It all began nearly 220 years ago when a wealthy Charleston family willed land to the town of Charleston to be used as a public market, with the stipulation that the property revert to the family if used for any other purpose. One of Charlestons most colorful relics has survived a tumultuous past, out lasting tornadoes, hurricanes, a major earthquake and devastation by fires and bombardment from without and within.
Located near the waterfront in the Ansonborough area ( the first actual suburb in America, c, 1727), the property was built on low lying marshland and a small tidal creek which were gradually filled in between 1804 and 1807 and were by then high enough to erect the market stalls.
The main building was built in 1841 and is an apparent modification of the Grecian-Doric temple of “The Wingless Victory” at Athens. The cornice is ornamented with ram’s and bull’s heads, a survival of the Greek custom of hanging in the temple skulls of animals sacrificed to the gods, later symbolized in conventional architecture.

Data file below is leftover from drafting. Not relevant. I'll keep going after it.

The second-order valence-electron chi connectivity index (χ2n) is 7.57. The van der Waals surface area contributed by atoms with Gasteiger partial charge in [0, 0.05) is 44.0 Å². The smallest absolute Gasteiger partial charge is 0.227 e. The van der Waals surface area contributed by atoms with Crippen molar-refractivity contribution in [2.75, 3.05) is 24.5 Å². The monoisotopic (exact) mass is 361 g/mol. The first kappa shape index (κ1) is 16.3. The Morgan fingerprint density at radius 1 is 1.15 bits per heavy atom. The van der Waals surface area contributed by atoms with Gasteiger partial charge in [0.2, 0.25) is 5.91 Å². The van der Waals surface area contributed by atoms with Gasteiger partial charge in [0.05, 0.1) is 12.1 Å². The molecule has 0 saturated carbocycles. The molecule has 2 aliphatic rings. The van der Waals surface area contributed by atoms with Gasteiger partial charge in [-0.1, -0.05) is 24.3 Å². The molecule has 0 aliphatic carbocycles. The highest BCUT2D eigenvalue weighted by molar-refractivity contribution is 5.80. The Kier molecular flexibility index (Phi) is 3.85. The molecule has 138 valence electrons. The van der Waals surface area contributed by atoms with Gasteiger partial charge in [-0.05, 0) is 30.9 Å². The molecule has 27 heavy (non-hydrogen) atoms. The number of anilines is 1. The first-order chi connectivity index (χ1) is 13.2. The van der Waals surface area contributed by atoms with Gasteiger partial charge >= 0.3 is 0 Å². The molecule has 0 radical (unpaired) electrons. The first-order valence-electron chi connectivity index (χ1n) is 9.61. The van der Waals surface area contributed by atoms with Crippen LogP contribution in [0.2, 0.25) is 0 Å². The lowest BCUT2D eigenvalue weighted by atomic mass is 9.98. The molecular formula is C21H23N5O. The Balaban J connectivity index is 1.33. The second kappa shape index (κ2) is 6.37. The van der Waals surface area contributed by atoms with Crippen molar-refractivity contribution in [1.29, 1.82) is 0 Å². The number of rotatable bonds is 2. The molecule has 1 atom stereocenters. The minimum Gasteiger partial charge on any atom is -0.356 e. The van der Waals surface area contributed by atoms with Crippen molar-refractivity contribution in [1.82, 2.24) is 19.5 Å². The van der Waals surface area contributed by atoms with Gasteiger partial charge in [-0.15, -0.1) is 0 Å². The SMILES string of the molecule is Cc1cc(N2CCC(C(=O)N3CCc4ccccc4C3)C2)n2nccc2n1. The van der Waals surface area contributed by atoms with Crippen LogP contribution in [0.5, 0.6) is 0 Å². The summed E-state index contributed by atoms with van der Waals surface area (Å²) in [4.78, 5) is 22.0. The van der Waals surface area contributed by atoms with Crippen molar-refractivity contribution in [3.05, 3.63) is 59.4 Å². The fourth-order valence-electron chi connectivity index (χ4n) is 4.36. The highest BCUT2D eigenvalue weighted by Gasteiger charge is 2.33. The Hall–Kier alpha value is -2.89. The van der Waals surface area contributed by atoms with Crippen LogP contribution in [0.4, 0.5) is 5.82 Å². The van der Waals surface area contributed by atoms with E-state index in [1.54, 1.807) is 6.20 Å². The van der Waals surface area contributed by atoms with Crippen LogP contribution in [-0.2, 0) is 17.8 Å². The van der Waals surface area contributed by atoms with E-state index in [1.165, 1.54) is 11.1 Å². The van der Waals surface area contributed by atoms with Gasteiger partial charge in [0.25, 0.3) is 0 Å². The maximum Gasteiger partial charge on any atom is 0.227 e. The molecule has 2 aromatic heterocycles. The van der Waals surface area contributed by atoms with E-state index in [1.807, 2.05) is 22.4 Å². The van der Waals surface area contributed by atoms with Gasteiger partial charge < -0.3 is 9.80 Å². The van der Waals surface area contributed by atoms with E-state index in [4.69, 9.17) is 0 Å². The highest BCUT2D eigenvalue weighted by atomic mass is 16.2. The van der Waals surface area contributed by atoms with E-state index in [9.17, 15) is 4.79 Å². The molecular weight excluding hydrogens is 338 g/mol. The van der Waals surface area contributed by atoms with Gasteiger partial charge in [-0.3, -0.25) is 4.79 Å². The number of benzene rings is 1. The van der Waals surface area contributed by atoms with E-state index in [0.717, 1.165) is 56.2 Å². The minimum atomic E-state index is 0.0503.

The rifled cannon on the upper portico of the market is said to be the first manufactured in America. Archibald Cameron made it for the Confederate Government in 1861. Market Hall is used by the United Daughters of the Confederacy for the preservation of articles of historic interest connected with the War Between the States.
Below Market Hall was a spacious portico which was used as a meat and fish market. For sanitation purposes the three buildings behind Market Hall, which sold fruits and vegetables with other produce brought direct from island plantations were set apart.
Today when visiting Charleston, the City Market is a must to see. There are a total of four buildings spanning from Meeting Street to East Bay Street. An assortment of wares is sold by hundreds of vendors. Contrary to popular belief and hard to overcome, is the reputation of the City Market being a flea market. It is not! Most merchandise is first quality, some indicative to the area and some not. Sweet grass basket weavers can be seen in every building, along with, local artists, jewelry, tapestry, souvenirs, church dolls,afghans, rugs, rice, beans and sauces, local candies and cookies and much more. The horse and carriages gallop by with people from all over the world, restaurants line both North and South Market street. The atmosphere is festive and the southern.